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Wednesday, 5 August 2020

Liquid nitrogen as an option

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Following on from Dr Ants Roberts article titled ‘Surviving spring’, applying nitrogen (N) in liquid form can provide an alternative and convenient option for sprayer or irrigation applications.

Advantages of applying nutrients in liquid form include better use of existing on-farm application equipment (sprayers and/or irrigators), flexibility with timing (especially at times of year when spreading trucks are busy) and potential accuracy (reduced overlaps) when applied with well-calibrated sprayer or irrigation equipment.

Ravensdown has two liquid products available (currently in the South Island only), one of which contains just nitrogen (N) and the other nitrogen (N) + sulphur (S). Both can be applied using either spray or irrigation equipment and if sprayed, are compatible with gibberellic acid and some pesticides and herbicides.

From an agronomic perspective, plants cannot tell the difference between nutrients supplied in granular or liquid form once the nutrients enter soil solution. One kg of N applied is the same in both liquid and granular forms, and all else being equal, will grow the same amount of dry matter (DM) regardless of state, form or application method. Plant leaves can absorb liquid urea, but the effective amount that diffuses this way depends on how much remains on the leaf surfaces, rather than drips onto the soil.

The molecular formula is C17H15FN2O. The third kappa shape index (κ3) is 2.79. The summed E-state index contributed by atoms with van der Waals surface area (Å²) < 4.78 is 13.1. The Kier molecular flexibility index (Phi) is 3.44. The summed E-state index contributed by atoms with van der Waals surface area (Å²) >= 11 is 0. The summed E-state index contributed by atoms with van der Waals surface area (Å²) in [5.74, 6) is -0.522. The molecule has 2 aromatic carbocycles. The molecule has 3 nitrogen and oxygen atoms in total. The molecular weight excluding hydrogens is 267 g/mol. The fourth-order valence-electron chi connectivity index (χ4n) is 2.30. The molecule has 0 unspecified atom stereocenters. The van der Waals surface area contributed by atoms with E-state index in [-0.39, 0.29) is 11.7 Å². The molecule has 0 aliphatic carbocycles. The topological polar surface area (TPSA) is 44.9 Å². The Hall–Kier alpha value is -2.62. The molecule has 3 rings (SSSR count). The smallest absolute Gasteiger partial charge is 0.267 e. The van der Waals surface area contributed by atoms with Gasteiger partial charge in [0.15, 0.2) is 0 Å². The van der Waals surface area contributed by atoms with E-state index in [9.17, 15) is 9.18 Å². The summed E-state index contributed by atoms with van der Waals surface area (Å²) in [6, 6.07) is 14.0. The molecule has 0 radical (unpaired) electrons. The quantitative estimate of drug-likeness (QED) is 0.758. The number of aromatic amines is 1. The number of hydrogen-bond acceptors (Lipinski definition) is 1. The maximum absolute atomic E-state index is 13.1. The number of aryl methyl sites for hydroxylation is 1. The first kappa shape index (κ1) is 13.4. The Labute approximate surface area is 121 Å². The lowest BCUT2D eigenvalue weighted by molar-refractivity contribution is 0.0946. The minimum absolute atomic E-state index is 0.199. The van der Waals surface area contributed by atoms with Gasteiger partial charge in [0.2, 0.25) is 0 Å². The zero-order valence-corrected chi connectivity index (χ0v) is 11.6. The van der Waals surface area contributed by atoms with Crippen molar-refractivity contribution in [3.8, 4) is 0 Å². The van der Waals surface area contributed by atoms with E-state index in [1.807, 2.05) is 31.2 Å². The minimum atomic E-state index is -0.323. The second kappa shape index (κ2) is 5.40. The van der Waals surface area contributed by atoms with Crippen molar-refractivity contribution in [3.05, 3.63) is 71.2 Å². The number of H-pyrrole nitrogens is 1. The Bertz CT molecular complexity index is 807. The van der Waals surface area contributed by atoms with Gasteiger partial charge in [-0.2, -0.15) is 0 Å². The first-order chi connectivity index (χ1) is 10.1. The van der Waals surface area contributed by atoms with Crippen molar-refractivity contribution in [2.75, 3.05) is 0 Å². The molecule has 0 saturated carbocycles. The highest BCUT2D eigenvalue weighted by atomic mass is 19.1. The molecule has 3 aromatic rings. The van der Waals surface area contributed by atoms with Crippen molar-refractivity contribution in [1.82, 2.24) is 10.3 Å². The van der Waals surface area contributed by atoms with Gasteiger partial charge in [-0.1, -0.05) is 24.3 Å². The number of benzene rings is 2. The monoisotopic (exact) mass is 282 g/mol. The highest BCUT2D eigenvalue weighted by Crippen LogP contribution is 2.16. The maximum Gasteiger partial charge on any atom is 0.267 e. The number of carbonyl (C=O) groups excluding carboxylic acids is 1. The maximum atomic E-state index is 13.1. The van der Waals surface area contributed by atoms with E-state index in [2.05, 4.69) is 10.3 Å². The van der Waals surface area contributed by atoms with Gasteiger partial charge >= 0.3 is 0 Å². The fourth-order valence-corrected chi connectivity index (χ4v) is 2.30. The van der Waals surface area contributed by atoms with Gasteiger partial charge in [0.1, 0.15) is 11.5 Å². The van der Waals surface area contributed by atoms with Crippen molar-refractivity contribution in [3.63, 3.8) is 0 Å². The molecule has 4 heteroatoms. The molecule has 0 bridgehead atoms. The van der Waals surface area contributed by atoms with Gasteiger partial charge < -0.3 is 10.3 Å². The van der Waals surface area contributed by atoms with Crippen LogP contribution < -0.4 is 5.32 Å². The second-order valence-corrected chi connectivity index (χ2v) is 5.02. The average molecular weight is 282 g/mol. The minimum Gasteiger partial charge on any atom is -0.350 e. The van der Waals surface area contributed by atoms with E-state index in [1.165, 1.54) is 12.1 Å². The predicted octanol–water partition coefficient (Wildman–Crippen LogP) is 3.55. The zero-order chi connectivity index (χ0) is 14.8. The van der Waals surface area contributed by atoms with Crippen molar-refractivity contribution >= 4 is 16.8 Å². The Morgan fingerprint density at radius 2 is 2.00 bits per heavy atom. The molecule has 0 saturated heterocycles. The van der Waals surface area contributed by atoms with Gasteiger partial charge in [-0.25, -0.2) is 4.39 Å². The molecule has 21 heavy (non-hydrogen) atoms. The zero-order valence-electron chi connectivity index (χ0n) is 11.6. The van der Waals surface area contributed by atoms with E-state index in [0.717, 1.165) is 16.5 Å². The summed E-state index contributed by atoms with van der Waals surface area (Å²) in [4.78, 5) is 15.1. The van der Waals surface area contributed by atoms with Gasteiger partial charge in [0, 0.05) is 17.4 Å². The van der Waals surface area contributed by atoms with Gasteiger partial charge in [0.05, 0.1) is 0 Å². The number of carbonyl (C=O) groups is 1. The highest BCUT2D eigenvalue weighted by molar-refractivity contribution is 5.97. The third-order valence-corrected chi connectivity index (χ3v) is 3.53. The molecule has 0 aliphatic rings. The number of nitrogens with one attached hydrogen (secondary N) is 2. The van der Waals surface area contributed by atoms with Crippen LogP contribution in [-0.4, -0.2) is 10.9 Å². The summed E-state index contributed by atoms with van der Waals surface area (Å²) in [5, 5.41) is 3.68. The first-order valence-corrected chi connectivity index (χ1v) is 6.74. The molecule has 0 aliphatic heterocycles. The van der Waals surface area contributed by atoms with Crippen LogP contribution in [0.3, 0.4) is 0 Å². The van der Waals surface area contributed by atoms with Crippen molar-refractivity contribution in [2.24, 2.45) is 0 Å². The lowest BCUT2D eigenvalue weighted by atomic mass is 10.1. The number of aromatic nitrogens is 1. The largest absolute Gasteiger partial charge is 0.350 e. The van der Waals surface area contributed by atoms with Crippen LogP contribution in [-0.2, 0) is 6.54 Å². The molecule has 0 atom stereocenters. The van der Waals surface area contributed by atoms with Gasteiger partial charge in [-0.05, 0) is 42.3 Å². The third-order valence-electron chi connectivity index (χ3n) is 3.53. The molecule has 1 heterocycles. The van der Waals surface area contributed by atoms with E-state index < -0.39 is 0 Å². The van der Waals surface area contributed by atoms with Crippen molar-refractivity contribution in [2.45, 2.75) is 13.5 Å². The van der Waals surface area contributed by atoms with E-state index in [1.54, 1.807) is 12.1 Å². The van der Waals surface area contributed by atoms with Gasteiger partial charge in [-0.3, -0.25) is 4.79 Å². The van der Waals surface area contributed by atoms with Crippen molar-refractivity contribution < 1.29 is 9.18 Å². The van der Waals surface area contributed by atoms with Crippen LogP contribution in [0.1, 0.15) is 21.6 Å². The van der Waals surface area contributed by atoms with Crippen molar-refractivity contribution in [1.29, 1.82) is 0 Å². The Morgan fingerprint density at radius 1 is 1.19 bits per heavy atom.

"Plants cannot tell the difference between nutrients supplied in granular or liquid form once the nutrients enter soil solution."

Losses of N due to ammonia volatilisation can still occur with liquid N products as the amount of water applied with the urea may not be enough to completely prevent the rise in pH during urea hydrolysis by the urease enzymes.

The two critical factors in determining losses (NH3) following N applications are the amount and timing of irrigation (or rainfall) during and/or immediately following the N application. As a general rule of thumb, 10mm of rainfall/irrigation is required within eight hours of any urea (granular or liquid) application to significantly reduce volatilisation risk. Nitrogen applied through fertigation does however have the benefit of being applied with water so can reduce the risk of volatilisation if enough water is applied with the application.

As always, any advantages will need to be balanced against any additional costs of liquid products and their application.